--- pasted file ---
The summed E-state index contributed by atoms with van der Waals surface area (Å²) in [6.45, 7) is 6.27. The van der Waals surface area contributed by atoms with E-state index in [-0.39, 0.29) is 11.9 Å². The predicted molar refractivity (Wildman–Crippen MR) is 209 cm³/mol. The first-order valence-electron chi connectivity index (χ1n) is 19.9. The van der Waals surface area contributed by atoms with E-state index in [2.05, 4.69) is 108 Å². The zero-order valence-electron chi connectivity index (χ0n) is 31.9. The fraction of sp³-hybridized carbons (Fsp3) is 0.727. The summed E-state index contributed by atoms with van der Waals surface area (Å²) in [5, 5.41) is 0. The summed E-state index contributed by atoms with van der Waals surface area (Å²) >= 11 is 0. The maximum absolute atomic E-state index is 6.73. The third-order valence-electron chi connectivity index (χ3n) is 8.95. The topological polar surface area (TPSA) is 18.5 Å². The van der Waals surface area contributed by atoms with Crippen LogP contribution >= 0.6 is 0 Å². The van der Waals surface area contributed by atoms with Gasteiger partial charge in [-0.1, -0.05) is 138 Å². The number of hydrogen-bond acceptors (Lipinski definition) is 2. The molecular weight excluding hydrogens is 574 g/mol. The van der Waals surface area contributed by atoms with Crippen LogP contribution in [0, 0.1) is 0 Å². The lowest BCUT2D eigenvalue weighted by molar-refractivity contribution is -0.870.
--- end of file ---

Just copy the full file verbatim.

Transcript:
The summed E-state index contributed by atoms with van der Waals surface area (Å²) in [6.45, 7) is 6.27. The van der Waals surface area contributed by atoms with E-state index in [-0.39, 0.29) is 11.9 Å². The predicted molar refractivity (Wildman–Crippen MR) is 209 cm³/mol. The first-order valence-electron chi connectivity index (χ1n) is 19.9. The van der Waals surface area contributed by atoms with E-state index in [2.05, 4.69) is 108 Å². The zero-order valence-electron chi connectivity index (χ0n) is 31.9. The fraction of sp³-hybridized carbons (Fsp3) is 0.727. The summed E-state index contributed by atoms with van der Waals surface area (Å²) in [5, 5.41) is 0. The summed E-state index contributed by atoms with van der Waals surface area (Å²) >= 11 is 0. The maximum absolute atomic E-state index is 6.73. The third-order valence-electron chi connectivity index (χ3n) is 8.95. The topological polar surface area (TPSA) is 18.5 Å². The van der Waals surface area contributed by atoms with Crippen LogP contribution >= 0.6 is 0 Å². The van der Waals surface area contributed by atoms with Gasteiger partial charge in [-0.1, -0.05) is 138 Å². The number of hydrogen-bond acceptors (Lipinski definition) is 2. The molecular weight excluding hydrogens is 574 g/mol. The van der Waals surface area contributed by atoms with Crippen LogP contribution in [0, 0.1) is 0 Å². The lowest BCUT2D eigenvalue weighted by molar-refractivity contribution is -0.870.